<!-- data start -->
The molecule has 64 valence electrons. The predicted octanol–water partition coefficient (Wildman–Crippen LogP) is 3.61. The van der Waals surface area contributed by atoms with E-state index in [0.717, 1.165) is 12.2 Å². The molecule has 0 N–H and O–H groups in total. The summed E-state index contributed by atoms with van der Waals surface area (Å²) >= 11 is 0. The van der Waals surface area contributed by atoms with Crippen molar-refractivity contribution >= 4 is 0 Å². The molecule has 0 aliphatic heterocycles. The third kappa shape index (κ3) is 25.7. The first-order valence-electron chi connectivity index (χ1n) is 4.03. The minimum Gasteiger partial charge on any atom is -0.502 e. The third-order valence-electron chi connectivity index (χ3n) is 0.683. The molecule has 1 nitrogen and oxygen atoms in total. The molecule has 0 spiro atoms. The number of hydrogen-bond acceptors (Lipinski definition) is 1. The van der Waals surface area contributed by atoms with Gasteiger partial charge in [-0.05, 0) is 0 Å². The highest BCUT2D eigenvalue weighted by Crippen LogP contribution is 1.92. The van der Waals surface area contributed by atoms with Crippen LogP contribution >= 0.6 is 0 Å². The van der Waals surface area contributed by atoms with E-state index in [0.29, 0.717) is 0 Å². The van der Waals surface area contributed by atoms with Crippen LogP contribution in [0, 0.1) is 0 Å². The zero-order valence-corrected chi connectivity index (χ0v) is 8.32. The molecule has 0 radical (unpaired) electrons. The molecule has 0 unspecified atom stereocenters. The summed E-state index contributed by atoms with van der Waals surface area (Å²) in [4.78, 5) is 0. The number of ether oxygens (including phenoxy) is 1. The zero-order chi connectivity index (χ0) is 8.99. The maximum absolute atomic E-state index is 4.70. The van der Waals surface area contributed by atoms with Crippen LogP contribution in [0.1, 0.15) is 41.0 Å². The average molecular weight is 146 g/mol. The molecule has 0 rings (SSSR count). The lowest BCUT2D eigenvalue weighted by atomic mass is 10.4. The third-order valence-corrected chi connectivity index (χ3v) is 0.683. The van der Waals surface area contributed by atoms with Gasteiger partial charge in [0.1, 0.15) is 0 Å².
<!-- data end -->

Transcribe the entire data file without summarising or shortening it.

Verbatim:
The molecule has 64 valence electrons. The predicted octanol–water partition coefficient (Wildman–Crippen LogP) is 3.61. The van der Waals surface area contributed by atoms with E-state index in [0.717, 1.165) is 12.2 Å². The molecule has 0 N–H and O–H groups in total. The summed E-state index contributed by atoms with van der Waals surface area (Å²) >= 11 is 0. The van der Waals surface area contributed by atoms with Crippen molar-refractivity contribution >= 4 is 0 Å². The molecule has 0 aliphatic heterocycles. The third kappa shape index (κ3) is 25.7. The first-order valence-electron chi connectivity index (χ1n) is 4.03. The minimum Gasteiger partial charge on any atom is -0.502 e. The third-order valence-electron chi connectivity index (χ3n) is 0.683. The molecule has 1 nitrogen and oxygen atoms in total. The molecule has 0 spiro atoms. The number of hydrogen-bond acceptors (Lipinski definition) is 1. The van der Waals surface area contributed by atoms with Gasteiger partial charge in [-0.05, 0) is 0 Å². The highest BCUT2D eigenvalue weighted by Crippen LogP contribution is 1.92. The van der Waals surface area contributed by atoms with Crippen LogP contribution >= 0.6 is 0 Å². The van der Waals surface area contributed by atoms with E-state index in [0.29, 0.717) is 0 Å². The van der Waals surface area contributed by atoms with Crippen LogP contribution in [0, 0.1) is 0 Å². The zero-order valence-corrected chi connectivity index (χ0v) is 8.32. The molecule has 0 radical (unpaired) electrons. The molecule has 0 unspecified atom stereocenters. The summed E-state index contributed by atoms with van der Waals surface area (Å²) in [4.78, 5) is 0. The number of ether oxygens (including phenoxy) is 1. The zero-order chi connectivity index (χ0) is 8.99. The maximum absolute atomic E-state index is 4.70. The van der Waals surface area contributed by atoms with Crippen LogP contribution in [0.1, 0.15) is 41.0 Å². The average molecular weight is 146 g/mol. The molecule has 0 rings (SSSR count). The lowest BCUT2D eigenvalue weighted by atomic mass is 10.4. The third-order valence-corrected chi connectivity index (χ3v) is 0.683. The van der Waals surface area contributed by atoms with Gasteiger partial charge in [0.1, 0.15) is 0 Å².